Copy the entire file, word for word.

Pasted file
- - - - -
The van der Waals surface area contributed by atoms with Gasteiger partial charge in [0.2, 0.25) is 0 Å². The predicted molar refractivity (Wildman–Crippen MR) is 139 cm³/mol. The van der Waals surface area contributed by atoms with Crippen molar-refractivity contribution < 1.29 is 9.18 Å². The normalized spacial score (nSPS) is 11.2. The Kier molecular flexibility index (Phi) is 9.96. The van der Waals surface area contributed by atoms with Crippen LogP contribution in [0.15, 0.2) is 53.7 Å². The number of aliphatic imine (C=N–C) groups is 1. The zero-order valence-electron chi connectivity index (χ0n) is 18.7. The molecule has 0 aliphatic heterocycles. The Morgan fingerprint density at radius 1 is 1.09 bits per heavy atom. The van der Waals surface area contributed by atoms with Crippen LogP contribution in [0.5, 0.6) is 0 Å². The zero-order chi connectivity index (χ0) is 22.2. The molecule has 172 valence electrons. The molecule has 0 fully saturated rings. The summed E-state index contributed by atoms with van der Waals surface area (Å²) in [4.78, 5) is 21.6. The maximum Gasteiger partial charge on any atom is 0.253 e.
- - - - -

The van der Waals surface area contributed by atoms with Gasteiger partial charge in [0.2, 0.25) is 0 Å². The predicted molar refractivity (Wildman–Crippen MR) is 139 cm³/mol. The van der Waals surface area contributed by atoms with Crippen molar-refractivity contribution < 1.29 is 9.18 Å². The normalized spacial score (nSPS) is 11.2. The Kier molecular flexibility index (Phi) is 9.96. The van der Waals surface area contributed by atoms with Crippen LogP contribution in [0.15, 0.2) is 53.7 Å². The number of aliphatic imine (C=N–C) groups is 1. The zero-order valence-electron chi connectivity index (χ0n) is 18.7. The molecule has 0 aliphatic heterocycles. The Morgan fingerprint density at radius 1 is 1.09 bits per heavy atom. The van der Waals surface area contributed by atoms with Crippen LogP contribution in [0.5, 0.6) is 0 Å². The zero-order chi connectivity index (χ0) is 22.2. The molecule has 172 valence electrons. The molecule has 0 fully saturated rings. The summed E-state index contributed by atoms with van der Waals surface area (Å²) in [4.78, 5) is 21.6. The maximum Gasteiger partial charge on any atom is 0.253 e.